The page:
Web Original: Or, Various pieces of fiction falling under a variety of descriptions distinguished by their initial appearance on a network previously established to better facilitate the sharing of information between computers. 

    Other: Or, Honorable mentions arising from miscellaneous aesthetic productions that somehow elude veracious insertion underneath any of the aforementioned categorical heading 
  • Although it's only mentioned on the "about" page, David Chess's blog is titled The Curvature of the Earth Is Overwhelmed by Local Noise.
  • A blog post at [1] has a new version of the bible called "New and Revised Standard Edition Version 13.75 for angsty and rebellious emo faggots who have nothing better to do than blindly take shots at things that they're too stupid to understand and too anal-retentive to actually notice the point of the message." or the NRSEv13.75fAaREFwhNBtdtBTSaTtttStUatA-RtANtPotM for short.
  • The instruction manual for the Kymera Remote Control Wand, which admittedly looks and performs like a real magic wand, and thus has this thematically-inspired reference.
  • For a time during the 19th century, The Economist's full title was The Economist, Weekly Commercial Times, Bankers' Gazette, and Railway Monitor. A Political, Literary and General Newspaper.
  • Many scientific articles have long and highly-detailed titles to ensure that peers parsing the articles and later archives can locate relevant material easily.
    • This is especially true for articles dealing with focused case studies where the specific details of the case can increase title length greatly. For example: "Cluster randomized controlled trial of a psycho-educational intervention for people with a family history of depression for use in general practice".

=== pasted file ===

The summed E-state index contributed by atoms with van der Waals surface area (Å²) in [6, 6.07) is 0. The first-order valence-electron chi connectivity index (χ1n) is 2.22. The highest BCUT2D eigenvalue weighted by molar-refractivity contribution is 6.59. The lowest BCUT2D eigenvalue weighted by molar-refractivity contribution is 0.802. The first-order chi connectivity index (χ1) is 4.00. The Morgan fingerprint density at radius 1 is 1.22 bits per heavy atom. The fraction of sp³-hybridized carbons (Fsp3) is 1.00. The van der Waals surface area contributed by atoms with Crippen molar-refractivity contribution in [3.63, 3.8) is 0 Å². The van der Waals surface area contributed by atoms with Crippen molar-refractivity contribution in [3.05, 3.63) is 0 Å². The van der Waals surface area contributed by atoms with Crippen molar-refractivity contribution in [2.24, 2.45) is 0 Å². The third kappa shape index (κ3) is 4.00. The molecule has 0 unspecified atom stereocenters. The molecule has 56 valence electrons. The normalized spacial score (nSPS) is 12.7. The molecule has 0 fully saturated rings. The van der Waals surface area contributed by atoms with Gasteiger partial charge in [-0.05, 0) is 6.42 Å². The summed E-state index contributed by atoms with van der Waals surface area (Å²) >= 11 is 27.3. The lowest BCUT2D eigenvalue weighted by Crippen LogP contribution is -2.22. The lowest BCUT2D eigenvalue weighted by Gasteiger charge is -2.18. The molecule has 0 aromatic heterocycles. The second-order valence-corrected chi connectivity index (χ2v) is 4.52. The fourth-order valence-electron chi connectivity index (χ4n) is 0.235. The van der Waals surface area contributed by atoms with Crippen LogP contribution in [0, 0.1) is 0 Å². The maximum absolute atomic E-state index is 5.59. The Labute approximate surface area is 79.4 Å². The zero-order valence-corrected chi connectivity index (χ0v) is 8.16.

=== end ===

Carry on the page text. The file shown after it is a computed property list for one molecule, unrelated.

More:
• There are many quite charming ones from the 19th century. "Narrative of the Voyage of H.M.S. Samarang, during the years 1843–46; emplyed surverying the islands of the Eastern Archipelago; accompanied by a brief vocabulary of the prinicipal languages … With notes on the natural history of the islands by Arthur Adams." and "Narrative of the surveying voyage of H.M.S. Fly, commanded by Captain F.P. Blackwood, R.N. in Torres Strait, New Guinea, and other Islands of the Eastern Archipelago, during the years 1842-1846: together with an excursion into the interior of the eastern part of Java.". Riveting stuff.

 
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Alternative Title(s): Overly Long Title

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Chowder: Big Ball

Big Ball is otherwise known as "Field Tournament Style Up and Down on the Ground Manja Flanja Blanja Banja Ishka Bibble-Babble Flabble Doma Roma Floma Boma Jingle Jangle Every Angle Bricka Bracka Flacka Stacka Two Ton Re-Run Free For All Big Ball".